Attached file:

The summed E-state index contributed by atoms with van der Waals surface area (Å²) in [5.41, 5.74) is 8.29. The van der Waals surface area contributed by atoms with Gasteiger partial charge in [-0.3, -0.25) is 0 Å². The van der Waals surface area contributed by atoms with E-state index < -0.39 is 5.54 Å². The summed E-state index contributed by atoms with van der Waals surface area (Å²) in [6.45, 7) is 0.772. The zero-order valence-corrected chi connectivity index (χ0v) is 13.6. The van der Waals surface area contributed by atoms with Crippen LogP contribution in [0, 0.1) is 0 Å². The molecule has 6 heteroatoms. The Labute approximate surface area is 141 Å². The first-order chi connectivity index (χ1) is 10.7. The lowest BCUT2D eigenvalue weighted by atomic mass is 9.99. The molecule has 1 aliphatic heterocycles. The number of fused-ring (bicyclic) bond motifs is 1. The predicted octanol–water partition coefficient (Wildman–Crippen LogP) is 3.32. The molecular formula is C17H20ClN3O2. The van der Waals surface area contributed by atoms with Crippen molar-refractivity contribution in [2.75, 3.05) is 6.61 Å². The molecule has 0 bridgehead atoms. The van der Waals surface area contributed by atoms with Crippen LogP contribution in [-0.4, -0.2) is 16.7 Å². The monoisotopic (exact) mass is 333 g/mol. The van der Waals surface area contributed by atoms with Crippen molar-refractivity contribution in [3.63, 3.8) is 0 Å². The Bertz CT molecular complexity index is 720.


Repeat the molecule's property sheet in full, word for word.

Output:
The summed E-state index contributed by atoms with van der Waals surface area (Å²) in [5.41, 5.74) is 8.29. The van der Waals surface area contributed by atoms with Gasteiger partial charge in [-0.3, -0.25) is 0 Å². The van der Waals surface area contributed by atoms with E-state index < -0.39 is 5.54 Å². The summed E-state index contributed by atoms with van der Waals surface area (Å²) in [6.45, 7) is 0.772. The zero-order valence-corrected chi connectivity index (χ0v) is 13.6. The van der Waals surface area contributed by atoms with Crippen LogP contribution in [0, 0.1) is 0 Å². The molecule has 6 heteroatoms. The Labute approximate surface area is 141 Å². The first-order chi connectivity index (χ1) is 10.7. The lowest BCUT2D eigenvalue weighted by atomic mass is 9.99. The molecule has 1 aliphatic heterocycles. The number of fused-ring (bicyclic) bond motifs is 1. The predicted octanol–water partition coefficient (Wildman–Crippen LogP) is 3.32. The molecular formula is C17H20ClN3O2. The van der Waals surface area contributed by atoms with Crippen molar-refractivity contribution in [2.75, 3.05) is 6.61 Å². The molecule has 0 bridgehead atoms. The van der Waals surface area contributed by atoms with Crippen LogP contribution in [-0.4, -0.2) is 16.7 Å². The monoisotopic (exact) mass is 333 g/mol. The van der Waals surface area contributed by atoms with Crippen molar-refractivity contribution in [3.63, 3.8) is 0 Å². The Bertz CT molecular complexity index is 720.